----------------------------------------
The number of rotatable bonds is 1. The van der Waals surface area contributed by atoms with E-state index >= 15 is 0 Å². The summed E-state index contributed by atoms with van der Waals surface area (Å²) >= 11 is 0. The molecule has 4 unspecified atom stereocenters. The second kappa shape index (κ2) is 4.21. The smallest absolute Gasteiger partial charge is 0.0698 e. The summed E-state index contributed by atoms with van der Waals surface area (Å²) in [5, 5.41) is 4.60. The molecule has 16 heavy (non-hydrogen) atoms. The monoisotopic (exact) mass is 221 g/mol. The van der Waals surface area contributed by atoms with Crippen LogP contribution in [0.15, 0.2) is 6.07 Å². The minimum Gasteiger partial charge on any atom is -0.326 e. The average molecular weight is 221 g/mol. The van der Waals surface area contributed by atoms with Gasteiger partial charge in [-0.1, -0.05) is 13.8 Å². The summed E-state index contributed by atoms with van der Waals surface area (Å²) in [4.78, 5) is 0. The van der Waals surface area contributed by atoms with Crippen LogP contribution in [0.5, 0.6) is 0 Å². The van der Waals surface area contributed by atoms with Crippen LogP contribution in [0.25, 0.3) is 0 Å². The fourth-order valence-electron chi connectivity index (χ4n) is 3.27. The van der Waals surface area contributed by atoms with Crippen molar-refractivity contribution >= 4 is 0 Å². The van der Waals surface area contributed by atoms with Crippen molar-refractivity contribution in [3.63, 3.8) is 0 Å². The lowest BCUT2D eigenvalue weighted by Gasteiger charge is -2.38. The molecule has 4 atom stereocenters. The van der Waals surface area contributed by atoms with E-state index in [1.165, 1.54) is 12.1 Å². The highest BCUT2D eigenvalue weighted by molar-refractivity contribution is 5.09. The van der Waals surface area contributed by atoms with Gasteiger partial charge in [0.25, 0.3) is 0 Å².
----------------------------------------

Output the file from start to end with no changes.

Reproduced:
The number of rotatable bonds is 1. The van der Waals surface area contributed by atoms with E-state index >= 15 is 0 Å². The summed E-state index contributed by atoms with van der Waals surface area (Å²) >= 11 is 0. The molecule has 4 unspecified atom stereocenters. The second kappa shape index (κ2) is 4.21. The smallest absolute Gasteiger partial charge is 0.0698 e. The summed E-state index contributed by atoms with van der Waals surface area (Å²) in [5, 5.41) is 4.60. The molecule has 16 heavy (non-hydrogen) atoms. The monoisotopic (exact) mass is 221 g/mol. The van der Waals surface area contributed by atoms with Crippen LogP contribution in [0.15, 0.2) is 6.07 Å². The minimum Gasteiger partial charge on any atom is -0.326 e. The average molecular weight is 221 g/mol. The van der Waals surface area contributed by atoms with Gasteiger partial charge in [-0.1, -0.05) is 13.8 Å². The summed E-state index contributed by atoms with van der Waals surface area (Å²) in [4.78, 5) is 0. The van der Waals surface area contributed by atoms with Crippen LogP contribution in [0.5, 0.6) is 0 Å². The van der Waals surface area contributed by atoms with Crippen LogP contribution in [0.25, 0.3) is 0 Å². The fourth-order valence-electron chi connectivity index (χ4n) is 3.27. The van der Waals surface area contributed by atoms with Crippen molar-refractivity contribution >= 4 is 0 Å². The van der Waals surface area contributed by atoms with Crippen molar-refractivity contribution in [3.63, 3.8) is 0 Å². The lowest BCUT2D eigenvalue weighted by Gasteiger charge is -2.38. The molecule has 4 atom stereocenters. The van der Waals surface area contributed by atoms with E-state index in [1.165, 1.54) is 12.1 Å². The highest BCUT2D eigenvalue weighted by molar-refractivity contribution is 5.09. The van der Waals surface area contributed by atoms with Gasteiger partial charge in [0.25, 0.3) is 0 Å².